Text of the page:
• Join over 1.2 million students every month
  • Accelerate your learning by 29%
  • Unlimited access from just £6.99 per month

Outline and Assess Whether stratification is either inevitable or beneficial to individuals and society?

Extracts from this document...

Introduction

Sociology homework:-essay questions Outline and Assess Whether stratification is either inevitable or beneficial to individuals and society? Functionalism would argue that stratification is both inevitable and beneficial to individuals and society. Functionalist theorist such as Davies and Moore say that stratification is a permanent and universal feature of human societies, and this is because it is functionally necessary. They go on to say that stratification is inevitable because every society faces the task of 'placing' people, i.e. putting people in jobs that they are suited to and are able to carry out efficiently. In order for society to motivate these people to carry out these important jobs respectably they offer higher rewards, such as higher status and higher income. For example a company director supervises hundreds of employee's while a bin man makes sure the bins are being emptied properly, the company director could easily do the bin mans job, however the bin man wouldn't be able to do his job as it takes skills and the certain type of person to be in a job like his. This incorporates Davies and Moore second idea of the scarcity of personnel. This refers to the fact that not everyone has the talent or ability to become a lawyer or a doctor, or keep up with the long training of such careers. ...read more.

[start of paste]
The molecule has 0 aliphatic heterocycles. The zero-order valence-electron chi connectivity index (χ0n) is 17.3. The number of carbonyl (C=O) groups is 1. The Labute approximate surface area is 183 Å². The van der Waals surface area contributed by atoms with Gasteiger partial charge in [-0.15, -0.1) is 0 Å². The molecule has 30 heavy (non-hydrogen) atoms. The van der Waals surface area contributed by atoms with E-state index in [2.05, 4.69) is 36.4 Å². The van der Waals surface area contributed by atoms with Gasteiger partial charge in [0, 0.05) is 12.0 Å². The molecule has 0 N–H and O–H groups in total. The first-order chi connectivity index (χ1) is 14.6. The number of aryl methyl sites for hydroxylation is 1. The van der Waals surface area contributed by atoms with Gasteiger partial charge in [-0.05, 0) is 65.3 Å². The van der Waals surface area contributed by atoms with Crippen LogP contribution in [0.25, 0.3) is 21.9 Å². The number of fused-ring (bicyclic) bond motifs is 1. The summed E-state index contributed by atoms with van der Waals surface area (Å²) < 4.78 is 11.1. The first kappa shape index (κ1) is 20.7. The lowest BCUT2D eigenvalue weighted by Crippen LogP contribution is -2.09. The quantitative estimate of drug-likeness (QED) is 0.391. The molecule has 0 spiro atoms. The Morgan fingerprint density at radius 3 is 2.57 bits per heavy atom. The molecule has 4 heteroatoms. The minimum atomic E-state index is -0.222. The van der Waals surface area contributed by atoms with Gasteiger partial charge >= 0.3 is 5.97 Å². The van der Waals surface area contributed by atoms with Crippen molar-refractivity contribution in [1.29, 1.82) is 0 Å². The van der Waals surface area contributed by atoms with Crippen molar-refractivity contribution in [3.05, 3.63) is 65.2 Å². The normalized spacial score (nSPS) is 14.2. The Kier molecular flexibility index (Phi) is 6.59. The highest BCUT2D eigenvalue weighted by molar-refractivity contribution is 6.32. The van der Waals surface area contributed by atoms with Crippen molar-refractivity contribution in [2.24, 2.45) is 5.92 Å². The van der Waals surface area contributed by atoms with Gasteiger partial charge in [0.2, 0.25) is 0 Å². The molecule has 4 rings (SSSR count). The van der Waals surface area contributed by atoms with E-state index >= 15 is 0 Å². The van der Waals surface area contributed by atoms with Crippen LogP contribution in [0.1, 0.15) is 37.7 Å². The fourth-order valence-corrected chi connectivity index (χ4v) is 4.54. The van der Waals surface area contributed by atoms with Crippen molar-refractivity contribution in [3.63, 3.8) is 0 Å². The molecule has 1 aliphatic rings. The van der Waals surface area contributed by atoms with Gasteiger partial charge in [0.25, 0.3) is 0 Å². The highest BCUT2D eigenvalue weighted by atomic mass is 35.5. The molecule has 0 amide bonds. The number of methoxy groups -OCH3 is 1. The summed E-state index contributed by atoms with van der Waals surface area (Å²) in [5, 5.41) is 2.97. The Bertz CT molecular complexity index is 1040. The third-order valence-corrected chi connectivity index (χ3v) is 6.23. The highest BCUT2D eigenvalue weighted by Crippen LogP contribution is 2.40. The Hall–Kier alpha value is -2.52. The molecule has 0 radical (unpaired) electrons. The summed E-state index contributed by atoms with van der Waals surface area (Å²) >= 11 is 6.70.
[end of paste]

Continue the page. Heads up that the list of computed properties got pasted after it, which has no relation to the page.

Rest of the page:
Middle

Karl Marx goes onto say that capitalism will be replaced by a communist society, where means of production are commonly owned. In evaluation of this we can see that this hasn't happened like Karl Marx predicted. However he goes on to say that this transition to communism will not be straightforward because it requires revolutionary action by the proletariat. This isn't going to be easy according to Marx as the bourgeoisie uses the media and education system to suppress the workers and to stop this from happening. They create false class consciousness i.e. the workers don't know that they are being exploited. Eventually though Marxists believe that class consciousness will develop and that workers will relies they are being exploited and will rise up and change society for the better i.e. getting rid of capitalism. Marx believes class consciousness will develop for several reasons. Firstly there is a basic contradiction in capitalist societies between the interests of the workers and the capitalists. Secondly Workers will be concentrated in large factories so the ruling class can exploit them even more, on the other hand this will make it easier for the workers to communicate with one another and to organize a resistance. Another reason class consciousness will develop is because the inequalities will become more obvious as the rich will be continually getting richer while the poor get poorer as their being exploited more. ...read more.